On May 1st of this year I was in Atlanta, Georgia where I gave a presentation at the PMI Atlanta Chapter's 2010 Professional Development Day. I must tell you that I was blown away by the professionalism with which this event had been set up. As you walked in the building there were volunteers everywhere pointing out the way to walk and offering to help you. Check-in was a breeze and then it pretty much continued in this well-oiled-machine fashion throughout the day.
So I wanted to know... how do you plan, organize and execute such an event year after year?
I had my recording equipment with me and I got a chance to sit down with Charles Galoppe, who is the event's project manager and we were joined by Dean Gudlauski, VP of Marketing and Promotions for the PMI Atlanta Chapter.
Below are the first few pages of the transcript. The complete transcript is available to Premium subscribers only.
Cornelius Fichtner: Hello and welcome to Episode #145. I am Cornelius Fichtner. This is The Project Management Podcast™, nice to have you with us.
On May 1st of this year, I was in Atlanta, Georgia where I gave a presentation at the PMI Atlanta Chapter's 2010 Professional Development Day. I must tell you, I was blown away by the professionalism with which this event had been set up. As you walked into the building and it was a humongous building, the Home Depot main office there, there were volunteers everywhere pointing out the way for you to walk and offering to help you at every step. Check-in was a breeze and then it pretty much continued in this well-oiled-machine-like fashion throughout the day.
So I wanted to know, how do you plan, organize and execute such an event year after year for the volunteers in your chapter?
I have my recording equipment with me and I got a chance to sit down with Charles Galoppe, who is the event's project manager and we were joined by Dean Gudlauski. He is the Vice President of Marketing and Promotions for the PMI Atlanta Chapter.
The overall focus of this particular interview is less on project management as a practice. Even though you are going to hear a few insights on how they managed this event, nevertheless, my goal with the interview is more to help other PMI chapter volunteers and of course, volunteers from other professional organizations as well out there who are thinking of offering such an all-day training event to their membership. So project management volunteers, listen up, learn and enjoy the interview.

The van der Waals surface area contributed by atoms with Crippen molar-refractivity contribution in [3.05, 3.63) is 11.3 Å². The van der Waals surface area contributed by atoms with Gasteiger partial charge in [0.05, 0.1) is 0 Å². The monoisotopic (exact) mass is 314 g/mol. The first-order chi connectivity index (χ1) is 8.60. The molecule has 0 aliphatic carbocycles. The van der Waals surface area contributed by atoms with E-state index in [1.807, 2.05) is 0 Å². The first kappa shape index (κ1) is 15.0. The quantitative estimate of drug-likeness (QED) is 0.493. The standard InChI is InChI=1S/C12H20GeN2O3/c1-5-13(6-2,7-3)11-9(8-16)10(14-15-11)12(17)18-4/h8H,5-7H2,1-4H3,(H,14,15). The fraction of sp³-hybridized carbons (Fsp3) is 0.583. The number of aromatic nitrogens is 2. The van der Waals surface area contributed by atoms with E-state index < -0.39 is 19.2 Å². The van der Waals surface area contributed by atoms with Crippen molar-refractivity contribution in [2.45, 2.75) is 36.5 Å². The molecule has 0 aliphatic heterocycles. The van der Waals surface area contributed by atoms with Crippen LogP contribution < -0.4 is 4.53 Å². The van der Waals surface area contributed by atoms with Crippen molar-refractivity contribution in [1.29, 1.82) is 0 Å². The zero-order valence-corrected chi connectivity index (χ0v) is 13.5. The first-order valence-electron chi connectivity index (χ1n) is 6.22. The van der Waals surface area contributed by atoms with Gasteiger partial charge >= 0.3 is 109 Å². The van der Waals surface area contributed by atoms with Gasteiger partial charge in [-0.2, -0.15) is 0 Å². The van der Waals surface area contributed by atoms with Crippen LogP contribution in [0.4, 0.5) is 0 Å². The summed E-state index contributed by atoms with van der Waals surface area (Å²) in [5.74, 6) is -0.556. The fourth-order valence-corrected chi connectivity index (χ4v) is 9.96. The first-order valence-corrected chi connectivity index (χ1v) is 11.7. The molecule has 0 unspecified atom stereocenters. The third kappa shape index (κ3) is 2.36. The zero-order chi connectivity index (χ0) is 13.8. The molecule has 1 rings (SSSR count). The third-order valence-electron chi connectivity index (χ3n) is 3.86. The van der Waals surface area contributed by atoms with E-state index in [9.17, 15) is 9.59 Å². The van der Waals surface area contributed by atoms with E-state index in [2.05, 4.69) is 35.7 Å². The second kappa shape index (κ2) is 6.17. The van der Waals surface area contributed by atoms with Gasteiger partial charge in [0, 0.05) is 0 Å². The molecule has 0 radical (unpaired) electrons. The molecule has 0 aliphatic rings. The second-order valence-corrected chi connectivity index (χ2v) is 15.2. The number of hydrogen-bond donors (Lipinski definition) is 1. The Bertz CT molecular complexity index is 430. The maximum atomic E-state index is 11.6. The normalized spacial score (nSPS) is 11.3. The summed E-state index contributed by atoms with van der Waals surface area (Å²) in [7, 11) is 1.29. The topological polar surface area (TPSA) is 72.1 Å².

Female voice: The Project Management Podcast’s feature Interview: Today with Charles Galoppe and Dean Gudlauski of the PMI Atlanta Chapter
Cornelius Fichtner: So with me is Charles Galoppe, Project Manager of the Professional Development Day here from PMI Atlanta Chapter and also Dean Gudlauski; he is the Vice President of Marketing and Promotions. Currently, Charles is wearing the headphones and the microphone. Hello Charles!
Charles Galoppe: Hello Cornelius.
Cornelius Fichtner: And Dean doesn’t have any microphone in front of him so we’re waving at Dean. Hello! And if Dean wants to say something and he finds that: “Now, this is a question I have to answer, we got to make a quick switch here with the headphones and microphone.
So Charles, the PDD, why does PMI Atlanta offer a yearly Professional Development Day?
Charles Galoppe: Well, the main reason Cornelius that we offer PDD here in the Atlanta Chapter is to add value for our members to come to an event. It’s actually our signature event of the year and the whole thing is basically to add value to the members along with the dinners and the lunches that we have each month.
Cornelius Fichtner: So this is what you pay your membership fee for? This is your primary event?
Charles Galoppe: This is our signature event.
Cornelius Fichtner: Yeah, signature event.
Charles Galoppe: As a member, we have a lot of events. We tend to have a monthly dinner meeting. We also have two lunch meetings each month and we also have seminars each month as well.
Cornelius Fichtner: What size is your chapter?
Charles Galoppe: We have approximately 3500…4500, sorry Dean, members in our chapter.
Cornelius Fichtner: It’s good to have someone there from the Board, isn’t it, to correct you? And how many volunteers are involved in this particular event?
Charles Galoppe: We had 20 volunteers assisting us throughout last year. But for the day of the event, we actually have 50 people.
Cornelius Fichtner: I was just going to say because you have volunteers sitting in the elevators, pushing the button for you whether you want to go up. I pushed the button myself, she complained: “That’s my job. Don’t push the buttons.”
Charles Galoppe: That was a logistics nightmare, but yes, we do have people on our elevators.
Cornelius Fichtner: Do you offer it every year and how many times have you already offered it?
Charles Galoppe: This is our 4th year. We did not offer it last year. And the reason we did not offer it last year was two reasons:
We want to start moving the event in the Spring time. We usually held it in August and we found out that August was not a good month with everything that goes on in the month of August. In Atlanta, the children go back to school so a lot of people, that’s like the last free weekend before they have the kids to go back to school.
And the other big thing last year was the way the economy was going. We felt it was not a good year to have the event and like I said, the sole reason to do this is to provide value to the members so we didn’t feel like we would have been able to provide that value last year and that’s why we scheduled it for May of this year.
Cornelius Fichtner: Let’s take a look at how you actually set up the event as the project manager have to ask you: Do you follow a written process?